I had a cat long time ago, probably got her around '93; she would only have one litter per year which made us think all cats did. The cat sadly passed away a few years ago and I got my mom another one (since I don't live at home anymore) and we thought she was going be an indoor cat. My family moved to another house and the cat was put outside, shortly she started having litters.

But she has had so many litters over the last 3 years.

Example: Cat gets pregnant, has litter, kittens reach 3 months of age and the cat is already pregnant again. It's not annoying to take care of the kittens, but its hard to get them all new homes. Not that we haven't, but it's still somewhat of a hassle.

So, could someone explain the differences? I'm really confused.

By the way, we are planning to spay the cat as soon as current kittens reach 10 weeks of age.

  • Related How soon after giving birth can a cat be spayed? Commented Sep 29, 2015 at 11:03
  • Ask a veterinarian who actually went to school for 4 years to learn about animal's medical care, instead of the internet. Please get that cat spayed as soon as possible. I volunteer at a shelter and can attest that there are far more kittens in the world than homes.
    – jalynn2
    Commented Sep 29, 2015 at 16:48
  • We make sure our kittens get a home, and I can assure you all of them are living happy lifes, It's saddening to have so many stray/shelter cats, but I do what I can by being responsible of what happens to our kittens. And the cat is getting spayed, I already stated it above. @jalynn2
    – Just Do It
    Commented Sep 29, 2015 at 16:57
  • I am happy that you took care of all of the kittens and that you are getting your cat spayed. But there are still too many kittens in the world, and perhaps the families that adopted yours could have gotten one from a shelter instead. Thousands of kittens are euthanized every day in the U.S. because there are not enough homes for them. If there are many intact feral cats in your neighborhood, maybe a Trap-Neuter-Release organization could help to neuter them to cut down the overall population.
    – jalynn2
    Commented Sep 29, 2015 at 17:04
  • @jalynn2 You can't say I'm the reason there's kittens still on shelters... Even if I live far away from home I try to help out my community, I'm part of a group were animals are rescued, taken care of and sent to families where the animals can find a home, it's a large group and we do everything we can to help these stray animals. Shelters aren't a thing back in my hometown, so we do what we can with what we have.
    – Just Do It
    Commented Sep 29, 2015 at 17:16

2 Answers 2


Cats have a very interesting reproductive system, different from most other mammals. The reason a female cat gets pregnant so easily is because, unlike humans, she ovulates upon stimulation from the male...um, organ (not sure what we can say on this site). So, a cat will get pregnant every time she mates. Humans have to wait for ovulation to occur each month and then try to get the timing right to get pregnant. Another fascinating fact...after the female cat has weaned the kittens and is back on the prowl, she can mate with several males, and her one litter of kittens can have multiple fathers.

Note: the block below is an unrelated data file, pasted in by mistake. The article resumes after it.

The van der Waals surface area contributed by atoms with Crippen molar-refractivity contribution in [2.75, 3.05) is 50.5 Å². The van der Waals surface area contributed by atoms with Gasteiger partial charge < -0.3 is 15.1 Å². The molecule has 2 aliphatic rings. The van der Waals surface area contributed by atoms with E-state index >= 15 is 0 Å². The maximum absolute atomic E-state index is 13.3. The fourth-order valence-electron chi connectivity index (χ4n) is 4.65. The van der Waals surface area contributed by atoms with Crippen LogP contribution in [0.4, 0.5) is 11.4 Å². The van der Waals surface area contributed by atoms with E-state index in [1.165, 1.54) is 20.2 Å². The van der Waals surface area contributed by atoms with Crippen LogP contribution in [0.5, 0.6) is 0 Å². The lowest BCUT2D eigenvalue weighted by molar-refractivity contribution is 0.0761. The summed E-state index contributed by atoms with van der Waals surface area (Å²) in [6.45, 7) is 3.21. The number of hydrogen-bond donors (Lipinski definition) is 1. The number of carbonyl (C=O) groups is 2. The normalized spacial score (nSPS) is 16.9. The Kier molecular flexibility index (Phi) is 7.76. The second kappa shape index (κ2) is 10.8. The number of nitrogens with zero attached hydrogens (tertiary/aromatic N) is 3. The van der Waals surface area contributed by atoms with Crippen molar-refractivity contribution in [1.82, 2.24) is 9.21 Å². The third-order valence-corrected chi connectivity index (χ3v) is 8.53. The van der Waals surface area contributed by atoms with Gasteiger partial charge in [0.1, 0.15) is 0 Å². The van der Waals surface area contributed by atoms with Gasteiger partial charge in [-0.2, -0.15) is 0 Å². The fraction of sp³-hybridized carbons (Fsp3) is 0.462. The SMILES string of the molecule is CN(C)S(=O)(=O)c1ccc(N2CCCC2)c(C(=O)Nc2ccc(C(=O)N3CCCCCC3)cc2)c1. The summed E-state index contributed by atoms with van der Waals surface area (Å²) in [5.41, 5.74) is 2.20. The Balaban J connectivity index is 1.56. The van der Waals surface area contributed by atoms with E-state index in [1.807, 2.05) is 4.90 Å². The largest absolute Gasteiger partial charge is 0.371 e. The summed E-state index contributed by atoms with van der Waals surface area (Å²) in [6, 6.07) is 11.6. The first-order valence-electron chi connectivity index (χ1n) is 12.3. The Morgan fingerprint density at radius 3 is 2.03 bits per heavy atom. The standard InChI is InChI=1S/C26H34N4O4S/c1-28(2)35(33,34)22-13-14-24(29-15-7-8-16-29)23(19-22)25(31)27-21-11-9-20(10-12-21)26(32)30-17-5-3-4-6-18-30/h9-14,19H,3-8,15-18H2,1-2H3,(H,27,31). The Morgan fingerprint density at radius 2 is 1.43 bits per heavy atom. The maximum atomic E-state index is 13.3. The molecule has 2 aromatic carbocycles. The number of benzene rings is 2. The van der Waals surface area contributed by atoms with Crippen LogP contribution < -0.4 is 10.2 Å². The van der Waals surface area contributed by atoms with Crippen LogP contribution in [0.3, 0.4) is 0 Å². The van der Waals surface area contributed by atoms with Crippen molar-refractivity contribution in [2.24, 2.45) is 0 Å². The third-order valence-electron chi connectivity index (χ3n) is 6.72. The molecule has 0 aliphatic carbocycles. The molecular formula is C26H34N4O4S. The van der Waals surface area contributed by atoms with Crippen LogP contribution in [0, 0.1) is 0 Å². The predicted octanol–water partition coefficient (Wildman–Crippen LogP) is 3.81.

1. Please, please, please spay your cat. I work at an animal shelter. The kittens can be weaned at 2 months. Yes, it is better for them to have the interaction with their mother for 3 months, but the mother isn't going anywhere. She will be back to teach them cat ways. Your problem is severe for a couple reasons. It is contributing to the overpopulation of cats. It is also putting the mother at risk of developing ovarian cancer later in life. Studies show that spaying and neutering your cat before its first heat reduces the chances of ovarian and prostate cancer by 99%. The longer you let her mate, the lower the percentage drops.
  2. Keep the kitty inside. Studies show that, on average, an inside cat lives to be 16 years old (and can even live into their 20's now). On average, an outside cat lives to be 4 year old.
  • And I can tell you that all kittens from past litters are alive and well and happy with their families, and I am aware that a cat can be an invasive species. That's why were spaying the cat, we didn't expect this amount of litters(Again we were used to our old cat having only one per year) And we are running out of families to give the kittens to. We are keeping one female kitten from current liter and we are spaying her as well before her first heat. We are not gonna make the same mistake twice. I'm glad all of my cats have outlived the average, around 12 years per cat :D
    – Just Do It
    Commented Sep 29, 2015 at 15:34

Some cats, like some people, become pregnant more easily than others. Some have more opportunity than others. Maybe you just have more unfixed toms in the neighborhood.

In the past, you were lucky, or the cat was lucky, or the cat was unlucky, or something like that.


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